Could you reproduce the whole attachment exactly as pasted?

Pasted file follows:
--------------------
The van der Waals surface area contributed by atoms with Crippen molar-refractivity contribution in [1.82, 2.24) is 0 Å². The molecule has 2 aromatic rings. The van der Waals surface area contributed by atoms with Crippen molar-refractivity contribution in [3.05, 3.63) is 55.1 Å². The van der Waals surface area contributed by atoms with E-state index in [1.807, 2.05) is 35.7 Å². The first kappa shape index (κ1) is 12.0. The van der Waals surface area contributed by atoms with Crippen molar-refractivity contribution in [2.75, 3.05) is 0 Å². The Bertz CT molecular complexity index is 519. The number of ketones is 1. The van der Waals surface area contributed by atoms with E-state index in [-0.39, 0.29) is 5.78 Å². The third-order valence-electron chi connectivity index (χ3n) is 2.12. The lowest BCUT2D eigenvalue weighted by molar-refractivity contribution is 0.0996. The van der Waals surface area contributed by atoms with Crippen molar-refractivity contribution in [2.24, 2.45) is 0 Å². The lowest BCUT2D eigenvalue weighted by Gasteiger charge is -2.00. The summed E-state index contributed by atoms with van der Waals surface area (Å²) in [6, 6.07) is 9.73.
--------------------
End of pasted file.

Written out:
The van der Waals surface area contributed by atoms with Crippen molar-refractivity contribution in [1.82, 2.24) is 0 Å². The molecule has 2 aromatic rings. The van der Waals surface area contributed by atoms with Crippen molar-refractivity contribution in [3.05, 3.63) is 55.1 Å². The van der Waals surface area contributed by atoms with E-state index in [1.807, 2.05) is 35.7 Å². The first kappa shape index (κ1) is 12.0. The van der Waals surface area contributed by atoms with Crippen molar-refractivity contribution in [2.75, 3.05) is 0 Å². The Bertz CT molecular complexity index is 519. The number of ketones is 1. The van der Waals surface area contributed by atoms with E-state index in [-0.39, 0.29) is 5.78 Å². The third-order valence-electron chi connectivity index (χ3n) is 2.12. The lowest BCUT2D eigenvalue weighted by molar-refractivity contribution is 0.0996. The van der Waals surface area contributed by atoms with Crippen molar-refractivity contribution in [2.24, 2.45) is 0 Å². The lowest BCUT2D eigenvalue weighted by Gasteiger charge is -2.00. The summed E-state index contributed by atoms with van der Waals surface area (Å²) in [6, 6.07) is 9.73.